What's the super logarithmic inverse of tetration for $\bf{^{2}{x}}$?

Is it $slog^{x}_{2}$?

  • $\begingroup$ I presume you've already looked into previous work by Ioannis Galidakis? $\endgroup$ – J. M. is a poor mathematician Apr 18 '12 at 8:31

The inverse function of ${^x{2}}$ is the base-2 super-log of x, which is what you wrote. The inverse function of ${^2{x}}$ is the 2nd super-root of x.

While the super-log seems to have a more commonly accepted notation (slog), there is no such notation for super-root (or, if you wish, dozens of notations). There are also some places (like Wikipedia's Tetration page) that call the 2nd super-root the "super-sqrt" function. But that's OK, because lots of things in mathematics don't have unique notations. Take $e$ for example. It is used for basis vectors, physical constants, dimensional units, other variables, and the "base of the natural logarithm".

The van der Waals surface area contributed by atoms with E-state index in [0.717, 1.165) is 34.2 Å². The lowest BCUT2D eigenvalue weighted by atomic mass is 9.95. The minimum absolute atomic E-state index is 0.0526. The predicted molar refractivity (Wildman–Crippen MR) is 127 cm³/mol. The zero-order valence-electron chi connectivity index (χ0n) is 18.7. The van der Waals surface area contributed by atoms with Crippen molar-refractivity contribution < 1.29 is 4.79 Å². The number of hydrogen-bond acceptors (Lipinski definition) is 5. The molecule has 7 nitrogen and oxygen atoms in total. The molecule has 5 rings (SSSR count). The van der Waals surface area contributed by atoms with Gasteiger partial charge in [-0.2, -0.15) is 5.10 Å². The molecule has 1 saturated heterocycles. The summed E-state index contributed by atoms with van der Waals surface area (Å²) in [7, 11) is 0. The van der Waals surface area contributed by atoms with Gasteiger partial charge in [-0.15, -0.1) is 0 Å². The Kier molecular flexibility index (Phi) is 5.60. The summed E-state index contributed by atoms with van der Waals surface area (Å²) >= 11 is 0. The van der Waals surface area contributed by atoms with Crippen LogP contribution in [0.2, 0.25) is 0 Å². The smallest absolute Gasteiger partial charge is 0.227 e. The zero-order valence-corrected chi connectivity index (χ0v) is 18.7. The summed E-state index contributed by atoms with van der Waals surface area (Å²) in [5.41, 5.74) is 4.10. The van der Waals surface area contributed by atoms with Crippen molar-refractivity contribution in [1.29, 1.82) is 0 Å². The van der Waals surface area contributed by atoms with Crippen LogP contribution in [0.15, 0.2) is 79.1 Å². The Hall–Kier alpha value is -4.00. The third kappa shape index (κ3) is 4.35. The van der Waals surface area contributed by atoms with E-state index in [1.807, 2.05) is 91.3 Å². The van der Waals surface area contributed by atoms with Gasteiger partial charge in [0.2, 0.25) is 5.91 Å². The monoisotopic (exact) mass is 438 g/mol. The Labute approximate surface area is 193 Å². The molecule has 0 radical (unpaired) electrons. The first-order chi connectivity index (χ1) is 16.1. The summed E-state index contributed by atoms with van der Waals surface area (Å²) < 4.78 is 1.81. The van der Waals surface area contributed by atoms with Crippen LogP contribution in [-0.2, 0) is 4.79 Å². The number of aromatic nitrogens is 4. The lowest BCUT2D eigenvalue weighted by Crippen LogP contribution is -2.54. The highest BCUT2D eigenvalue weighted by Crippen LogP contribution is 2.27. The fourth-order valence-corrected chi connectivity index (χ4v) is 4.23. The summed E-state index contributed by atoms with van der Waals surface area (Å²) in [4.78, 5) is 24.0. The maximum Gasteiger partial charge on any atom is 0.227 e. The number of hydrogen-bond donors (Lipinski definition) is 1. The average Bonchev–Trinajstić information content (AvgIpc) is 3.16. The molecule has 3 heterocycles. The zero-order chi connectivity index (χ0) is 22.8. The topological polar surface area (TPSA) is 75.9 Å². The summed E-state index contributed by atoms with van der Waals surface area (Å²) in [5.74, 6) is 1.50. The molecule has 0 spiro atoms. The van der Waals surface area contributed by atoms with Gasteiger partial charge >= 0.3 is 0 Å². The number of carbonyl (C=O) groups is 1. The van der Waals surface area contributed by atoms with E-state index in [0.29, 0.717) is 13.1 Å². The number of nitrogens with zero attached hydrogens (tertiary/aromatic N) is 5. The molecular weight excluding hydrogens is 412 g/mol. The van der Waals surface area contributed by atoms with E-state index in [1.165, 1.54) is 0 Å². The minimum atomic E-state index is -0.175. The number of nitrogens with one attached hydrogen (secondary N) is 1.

So if you're looking for terminology, the inverse of ${^2{x}}$ is called "super-root", but if you're looking for notation, just use $f(x)$, along with the explanation: "where $f$ is the second super-root".

  • $\begingroup$ Thanks Andrew, I think that helped solve my problem. One question though: you mentioned that the inverse of $\bf{^2}{x}$ to be the 2$^{nd}$ super-root of $x$. Would my $\bf{slog^x_2}$ still satisfy? $\endgroup$ – A T Apr 18 '12 at 17:57
  • 1
    $\begingroup$ No, super-roots and super-logs are different functions, they do not satisfy each other's equations. $\endgroup$ – Andrew Robbins Apr 18 '12 at 18:00
  • $\begingroup$ Apologies, it's 4AM here. Only after rereading your answer did I realise you were talking about super roots on the same paragraph that you discussed super logarithms. $\endgroup$ – A T Apr 18 '12 at 18:01
  • $\begingroup$ +1 and accepted. Thanks for your help $\endgroup$ – A T Apr 18 '12 at 18:06

Your Answer

By clicking “Post Your Answer”, you agree to our terms of service, privacy policy and cookie policy

Not the answer you're looking for? Browse other questions tagged or ask your own question.